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The City Council on Tuesday approved a retail marijuana ordinance that will be in place by the time the state begins accepting license applications.

North Adams Council Approves Marijuana Ordinance

By Tammy DanielsiBerkshires Staff
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Mayor Thomas Bernard had hoped to push through two ordinances on pot consumption and fines but the council referred them for further review. 
NORTH ADAMS, Mass. — The City Council on Monday approved an amended retail marijuana ordinance and referred two related ordinances to the Public Safety Committee. 
A third related measure was referred back to the mayor's office at his request. 
The ordinance has been in the works since January, when Mayor Thomas Bernard in one his first acts in office formed a working group to fast track an ordinance on retail marijuana before the state begins accepting applications in April. 
The measure was formed by the working group, with the facilitation of Director of Community Development Larysa Bernstein and Christopher Gruba of Berkshire Regional Planning Commission. It was then recommended to the Public Safety Committee and the Planning Board, both of which offered modifications to the language. 
Those modifications took up the bulk of the meeting, which lasted until just after 9 p.m.
The amendments approved on Monday included changing day-care facility to day-care center, to clarify it was specifically to institutions and not home day-cares. The paragraph within which that phrase was located also was shortened in line with recommendations from the Public Safety Committee. 
A reference to places of worship was removed and the lengthy list of venues that trigger a 500-foot setback for licensed marijuana establishments was reduced to "any school, day-care center or similar facility where organized youth activities occur; distances shall be measured by a straight line between the nearest structure of the site facility and the LME building; outdoor facilities and structures, such as playgrounds, shall be considered part of the facility."
That paragraph also included the phrasing that "the special permit granting authority may modify or waive this requirement" at the request of the Planning Board.
Both Councilors Marie Harpin and Eric Buddington objected to giving the planners the authority to waive the setback requirements.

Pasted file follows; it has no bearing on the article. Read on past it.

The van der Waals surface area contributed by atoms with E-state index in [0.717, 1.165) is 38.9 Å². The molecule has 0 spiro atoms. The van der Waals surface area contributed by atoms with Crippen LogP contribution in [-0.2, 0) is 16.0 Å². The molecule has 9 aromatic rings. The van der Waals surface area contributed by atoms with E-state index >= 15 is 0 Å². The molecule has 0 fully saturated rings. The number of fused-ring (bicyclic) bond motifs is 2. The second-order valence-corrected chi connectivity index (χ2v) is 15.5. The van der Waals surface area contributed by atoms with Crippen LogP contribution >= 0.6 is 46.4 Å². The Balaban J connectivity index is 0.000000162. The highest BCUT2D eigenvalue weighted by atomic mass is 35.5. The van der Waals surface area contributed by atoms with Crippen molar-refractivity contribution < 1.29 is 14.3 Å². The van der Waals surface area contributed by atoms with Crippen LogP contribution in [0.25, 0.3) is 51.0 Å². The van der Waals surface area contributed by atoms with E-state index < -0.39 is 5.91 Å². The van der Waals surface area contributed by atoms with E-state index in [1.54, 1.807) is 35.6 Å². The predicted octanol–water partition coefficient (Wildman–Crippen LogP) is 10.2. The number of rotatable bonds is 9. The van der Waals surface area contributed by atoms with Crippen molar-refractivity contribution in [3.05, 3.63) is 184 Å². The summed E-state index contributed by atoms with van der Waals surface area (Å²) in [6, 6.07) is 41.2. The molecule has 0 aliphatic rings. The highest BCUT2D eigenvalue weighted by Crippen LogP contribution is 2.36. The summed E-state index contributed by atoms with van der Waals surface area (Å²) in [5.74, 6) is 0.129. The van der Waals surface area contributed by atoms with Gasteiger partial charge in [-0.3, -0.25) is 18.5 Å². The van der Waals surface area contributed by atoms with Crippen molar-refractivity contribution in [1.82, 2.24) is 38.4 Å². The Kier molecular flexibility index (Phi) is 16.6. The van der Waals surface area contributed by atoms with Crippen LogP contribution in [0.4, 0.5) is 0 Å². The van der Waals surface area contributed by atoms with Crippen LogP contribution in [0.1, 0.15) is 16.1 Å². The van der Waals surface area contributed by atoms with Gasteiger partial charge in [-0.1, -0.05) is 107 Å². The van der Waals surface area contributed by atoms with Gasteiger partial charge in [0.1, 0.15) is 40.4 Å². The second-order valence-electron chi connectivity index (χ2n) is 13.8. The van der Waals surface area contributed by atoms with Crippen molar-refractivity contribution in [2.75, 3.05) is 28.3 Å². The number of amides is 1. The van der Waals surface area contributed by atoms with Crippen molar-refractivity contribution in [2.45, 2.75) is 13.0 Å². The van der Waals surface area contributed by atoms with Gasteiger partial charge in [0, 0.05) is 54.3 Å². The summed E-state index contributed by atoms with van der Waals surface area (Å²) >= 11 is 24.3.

Harpin said public hearings had been held and people had already weighed in on the language. 
"My issue is we had all these meetings and we had public input and we had this method of marijuana use," she said. "I think it's important that once it's established, and we established policies important to the people who spoke, we should honor that."
Buddington thought it was a matter of making sure those seeking permits know what the regulations are rather than diluting them so that they seemed like suggestions. 
Other councilors, however, said the Planning Board should have the flexibility to make determinations in gray areas, such as being a few feet under the setback. Any permitting would also require a public hearing and site review, giving residents the opportunity to speak on it.  
"By adding this line, it allows them to operate within the means they usually operate," Councilor Joshua Moran said. "When it comes to these special permits, it's extremely vetted. They still have to abide by the rules yet it gives them that little bit of wiggle room." 
Councilor Wayne Wilkinson, a former Planning Board member, said, "We should let the Redevelopment Authority and the Planning Board do their jobs."
Harpin's motion to amend remove the language giving authority to the Planning Board was defeated 7-2, with only Buddington joining her. 
Buddington also motioned to remove language that noted the Planning Board did not have permitting authority within zones under the purview of the Redevelopment Authority. He thought the language redundant since, by ordinance, the planners have no authority n Urban Renewal Zones. 
Councilor Benjamin Lamb thought it useful, thought. "It's a clarification point," he said, since a business coming in might not know about the existence of the Urban Renewal Zones. 
Harpin wondered if putting it in would then mean the council would have to remove it if the Redevelopment Authority is dissolved. Wilkinson, however, said it would take a long time to dissolve the authority, if the city did go that way.